by Gina Burgess
Several years ago an author sent to publishers in London, England several of Jane Austin’s classics: “Pride and Prejudice”, “Northanger Abby”, and “Persuasion” with his name on them. He did this because he was bumfuzzeled why his own work, a thriller, had not been bought. Only one publisher called the author on his blatant plagiarism. Others sent the manuscripts back unopened because they didn’t accept unsolicited manuscripts. But some had issues with the manuscript content–not plagiarism, but the actual writing.
“Pride and Prejudice” received a letter back from an acquisitions editor saying the work was way too wordy, had too many archaic sayings, and it wasn’t something the publisher could purchase. [Insert shocked, bug-eyed look here.] This is the kind of editor that is supposed to know books.
I am bumfuzzeled there isn’t at least one or two new authors out there that have the talent of Jane Austin or Alexander Dumas or Baroness Emmuska Orczy who wrote “The Scarlet Pimpernel”. Their works were not blatantly Christian, although God was mentioned and morals played a large part in the plots. There was no foul language or graphic sexual content in their works. They wrote excellent stories. The emphasis was story, not “realism”. The realism came through, of course, because of human nature. That is what makes an excellent story real, not foul words or graphic scenes (which to me, is lazy writing when trying to develop character). When will writer’s learn this simple fact?
What I’m seeing is either great storyline with poor execution, or great execution (good writing) and a storyline full of potholes. Maybe one or two in the last year has been professionally edited. Sure. I’ve read lots of debut books that are 4-star worthy. Usually, it’s the 3rd or 4th book where the author gets his stride, though. Creston Mapes is one of them. (He already knows I said this because I told him so.)
I know publishers have huge amounts of slush piles (that’s a stack of unsolicited manuscripts that are almost never read). But, if Jane Austin gets tossed, we are in real trouble. That speaks volumes about how books get chosen for publishing.
Here we have a situation that is not only annoying, but frightening, too. Publishers who are very well respected in the literary circles as well as by the buying public rejected the works that have stood the test of time for 200 years, not to mention the multi-millions of dollars they have made around the world (remember “Bride and Prejudice from Bollywood”?).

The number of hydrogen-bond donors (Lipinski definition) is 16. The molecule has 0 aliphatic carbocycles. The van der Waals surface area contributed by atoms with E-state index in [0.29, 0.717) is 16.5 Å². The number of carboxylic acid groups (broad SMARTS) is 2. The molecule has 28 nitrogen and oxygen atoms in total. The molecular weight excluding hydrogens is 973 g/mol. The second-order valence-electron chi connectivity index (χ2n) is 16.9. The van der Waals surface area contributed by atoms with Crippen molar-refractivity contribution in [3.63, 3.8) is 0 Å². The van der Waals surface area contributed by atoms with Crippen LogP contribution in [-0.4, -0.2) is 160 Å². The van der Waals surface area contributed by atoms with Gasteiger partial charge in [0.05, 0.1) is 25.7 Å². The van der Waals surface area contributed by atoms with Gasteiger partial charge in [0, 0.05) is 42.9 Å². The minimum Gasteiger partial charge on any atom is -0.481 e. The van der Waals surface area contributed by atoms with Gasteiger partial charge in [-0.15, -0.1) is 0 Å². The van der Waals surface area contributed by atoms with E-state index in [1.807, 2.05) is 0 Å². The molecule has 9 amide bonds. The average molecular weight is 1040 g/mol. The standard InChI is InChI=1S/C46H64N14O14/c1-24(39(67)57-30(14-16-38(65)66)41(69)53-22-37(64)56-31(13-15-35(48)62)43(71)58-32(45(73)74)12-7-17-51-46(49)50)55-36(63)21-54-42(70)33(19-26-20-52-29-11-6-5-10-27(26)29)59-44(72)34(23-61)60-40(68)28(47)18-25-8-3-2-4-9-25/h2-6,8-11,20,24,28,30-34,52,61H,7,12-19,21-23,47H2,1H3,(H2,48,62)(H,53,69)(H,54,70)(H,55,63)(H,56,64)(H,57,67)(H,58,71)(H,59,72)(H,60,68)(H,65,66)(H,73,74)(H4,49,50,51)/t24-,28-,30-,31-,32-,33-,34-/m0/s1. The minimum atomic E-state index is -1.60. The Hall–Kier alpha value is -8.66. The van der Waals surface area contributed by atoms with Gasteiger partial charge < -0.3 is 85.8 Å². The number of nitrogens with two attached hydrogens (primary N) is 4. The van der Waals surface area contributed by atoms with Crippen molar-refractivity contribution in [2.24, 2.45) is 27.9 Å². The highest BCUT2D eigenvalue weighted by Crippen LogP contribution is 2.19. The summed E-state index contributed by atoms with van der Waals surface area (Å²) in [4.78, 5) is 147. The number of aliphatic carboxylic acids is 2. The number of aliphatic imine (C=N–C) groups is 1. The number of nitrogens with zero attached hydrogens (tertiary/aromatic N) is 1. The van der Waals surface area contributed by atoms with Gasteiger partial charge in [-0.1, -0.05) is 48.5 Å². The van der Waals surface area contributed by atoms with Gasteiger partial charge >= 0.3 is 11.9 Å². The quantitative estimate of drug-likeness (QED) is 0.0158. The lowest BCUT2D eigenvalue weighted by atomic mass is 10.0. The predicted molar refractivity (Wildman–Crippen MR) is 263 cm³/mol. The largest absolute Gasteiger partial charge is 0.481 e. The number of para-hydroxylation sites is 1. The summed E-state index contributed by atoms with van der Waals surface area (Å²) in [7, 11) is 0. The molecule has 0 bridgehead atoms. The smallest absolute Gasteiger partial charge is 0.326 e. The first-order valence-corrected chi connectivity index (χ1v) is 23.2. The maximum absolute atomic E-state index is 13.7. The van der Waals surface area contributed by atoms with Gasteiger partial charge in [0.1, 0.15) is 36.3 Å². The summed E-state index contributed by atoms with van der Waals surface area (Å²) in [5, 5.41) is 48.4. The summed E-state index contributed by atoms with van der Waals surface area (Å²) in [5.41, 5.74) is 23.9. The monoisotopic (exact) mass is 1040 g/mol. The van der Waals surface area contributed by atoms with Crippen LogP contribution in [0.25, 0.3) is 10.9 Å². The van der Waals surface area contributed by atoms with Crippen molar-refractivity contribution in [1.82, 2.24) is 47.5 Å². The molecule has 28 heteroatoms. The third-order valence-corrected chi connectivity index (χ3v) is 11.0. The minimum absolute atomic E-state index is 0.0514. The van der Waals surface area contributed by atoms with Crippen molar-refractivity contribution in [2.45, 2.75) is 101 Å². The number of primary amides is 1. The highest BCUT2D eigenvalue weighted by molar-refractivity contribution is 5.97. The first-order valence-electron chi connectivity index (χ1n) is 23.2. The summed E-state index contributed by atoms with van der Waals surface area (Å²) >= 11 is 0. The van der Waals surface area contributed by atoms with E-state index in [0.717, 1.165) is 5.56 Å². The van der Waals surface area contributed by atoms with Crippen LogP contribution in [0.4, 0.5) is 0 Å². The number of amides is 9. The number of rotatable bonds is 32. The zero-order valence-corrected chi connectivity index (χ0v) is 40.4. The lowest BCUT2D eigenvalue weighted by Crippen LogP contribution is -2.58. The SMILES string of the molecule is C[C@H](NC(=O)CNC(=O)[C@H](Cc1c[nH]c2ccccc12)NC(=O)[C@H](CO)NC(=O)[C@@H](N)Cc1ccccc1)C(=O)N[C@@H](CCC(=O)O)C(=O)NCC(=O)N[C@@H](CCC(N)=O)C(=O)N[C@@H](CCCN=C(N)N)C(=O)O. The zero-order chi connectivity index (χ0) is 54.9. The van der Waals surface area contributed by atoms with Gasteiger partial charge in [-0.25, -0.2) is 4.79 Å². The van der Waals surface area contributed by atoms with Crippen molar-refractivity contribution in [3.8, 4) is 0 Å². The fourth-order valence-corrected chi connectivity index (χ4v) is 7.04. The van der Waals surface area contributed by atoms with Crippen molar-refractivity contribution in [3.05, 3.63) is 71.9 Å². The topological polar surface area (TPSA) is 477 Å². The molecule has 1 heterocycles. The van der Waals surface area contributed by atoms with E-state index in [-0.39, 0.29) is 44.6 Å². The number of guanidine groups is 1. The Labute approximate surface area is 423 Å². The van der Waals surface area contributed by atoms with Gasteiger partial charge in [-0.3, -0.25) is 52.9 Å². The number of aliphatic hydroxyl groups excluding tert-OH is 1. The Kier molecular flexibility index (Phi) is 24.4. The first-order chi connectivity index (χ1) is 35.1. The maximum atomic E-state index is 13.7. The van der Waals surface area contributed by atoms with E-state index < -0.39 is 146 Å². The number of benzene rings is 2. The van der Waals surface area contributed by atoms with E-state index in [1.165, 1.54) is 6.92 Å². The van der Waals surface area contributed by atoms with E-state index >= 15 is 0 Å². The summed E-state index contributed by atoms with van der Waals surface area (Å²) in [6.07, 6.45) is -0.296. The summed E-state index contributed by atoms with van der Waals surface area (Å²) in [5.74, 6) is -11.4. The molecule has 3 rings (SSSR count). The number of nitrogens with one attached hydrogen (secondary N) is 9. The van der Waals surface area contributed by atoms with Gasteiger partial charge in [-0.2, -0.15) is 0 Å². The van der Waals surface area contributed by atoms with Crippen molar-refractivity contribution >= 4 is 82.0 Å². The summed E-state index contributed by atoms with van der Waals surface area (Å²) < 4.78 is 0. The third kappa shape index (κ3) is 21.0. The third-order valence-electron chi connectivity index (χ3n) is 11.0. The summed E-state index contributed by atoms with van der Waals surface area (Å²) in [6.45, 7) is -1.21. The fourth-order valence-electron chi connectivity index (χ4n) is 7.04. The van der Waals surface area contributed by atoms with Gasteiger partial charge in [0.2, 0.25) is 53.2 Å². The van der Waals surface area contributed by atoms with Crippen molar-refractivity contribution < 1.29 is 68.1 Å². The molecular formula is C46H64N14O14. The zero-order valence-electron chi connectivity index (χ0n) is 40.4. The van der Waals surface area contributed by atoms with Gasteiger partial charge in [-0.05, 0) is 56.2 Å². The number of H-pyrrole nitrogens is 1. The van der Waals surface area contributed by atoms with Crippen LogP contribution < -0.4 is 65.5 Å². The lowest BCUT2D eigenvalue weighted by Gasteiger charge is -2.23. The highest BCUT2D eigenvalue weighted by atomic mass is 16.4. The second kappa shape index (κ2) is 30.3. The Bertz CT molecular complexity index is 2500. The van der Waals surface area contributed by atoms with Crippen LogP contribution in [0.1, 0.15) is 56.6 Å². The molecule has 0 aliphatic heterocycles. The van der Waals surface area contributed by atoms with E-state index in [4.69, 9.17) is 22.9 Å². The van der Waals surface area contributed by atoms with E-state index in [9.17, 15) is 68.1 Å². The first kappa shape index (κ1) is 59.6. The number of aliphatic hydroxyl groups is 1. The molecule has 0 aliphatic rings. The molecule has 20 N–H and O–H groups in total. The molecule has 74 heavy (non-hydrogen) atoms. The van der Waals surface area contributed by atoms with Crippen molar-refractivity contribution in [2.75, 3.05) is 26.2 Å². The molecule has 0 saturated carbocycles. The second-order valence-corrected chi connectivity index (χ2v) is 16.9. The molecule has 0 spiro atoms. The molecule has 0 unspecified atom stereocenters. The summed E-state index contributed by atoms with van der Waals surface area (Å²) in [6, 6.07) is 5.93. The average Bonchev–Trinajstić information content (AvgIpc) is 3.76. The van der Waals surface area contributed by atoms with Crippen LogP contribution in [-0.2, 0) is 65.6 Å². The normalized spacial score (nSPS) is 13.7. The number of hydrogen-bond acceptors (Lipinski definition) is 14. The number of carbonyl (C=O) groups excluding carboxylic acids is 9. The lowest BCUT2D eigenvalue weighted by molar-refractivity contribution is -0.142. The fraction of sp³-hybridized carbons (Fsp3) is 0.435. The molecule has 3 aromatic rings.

Maybe the publishers problem is the screening process. Maybe their problem is… I don’t know what their problem is.
What is “classic” about that?
It would seem that standards have deteriorated to fluffy-nothings or coarse discourses peppered with vulgarities of foul words and graphic scenes in the guise of “realism” or “modernism.” What, I ask you, is literary about that?
I hear the refrain, “I wanted it to be as real as possible.” That is the mantra of almost every writer I have come in contact with, including the Christian fiction writers on two message boards. It is fiction. What, I ask you, is real about fiction? Why do authors need fiction to be real-life?
When I was about 10, a new mall was built in Monroe, La. My mom and sister would shop the clothes stores and I would shop the book store. I used to spend my entire allowance on books at a secular bookstore. I spent my evenings and free time on weekends reading. Television never held any fascination for me, besides my imagination was much more vivid when reading than watching something on TV. The books are always better than the movies. (Remember “Bride and Prejudice” from Bollywood?) My parents never feared I would choose some book that my child eyes would be subjected to foulness of the underworld kind. It just wasn’t published.
Even the movie “Gone With the Wind” paled in comparison to the book by Margaret Mitchell. My parents were subjected to many burned dinners until I finished that book.
I think movies and television have snatched the creativity from our children, which is why there are so few really creative, imaginative, and good literary works today. And which is why publishers seem satisfied with publishing fluffy nothings or coarse discourses. And which is why the buying public is not discriminating enough to demand better fare. (Of course, present company is excluded. I know you are writing a work of sheer genius or you wouldn’t be part of Authors Community, right?!)
Now you’ve heard my rant. Why do you think classics are still best sellers today, but we are not being served reading fare that is classic worthy? Or are we?
Gina Burgess is an editor, illustrator, and author. She is COO of AuthorsCommunity.net owned by Common Sense Marketing Strategies, LLC.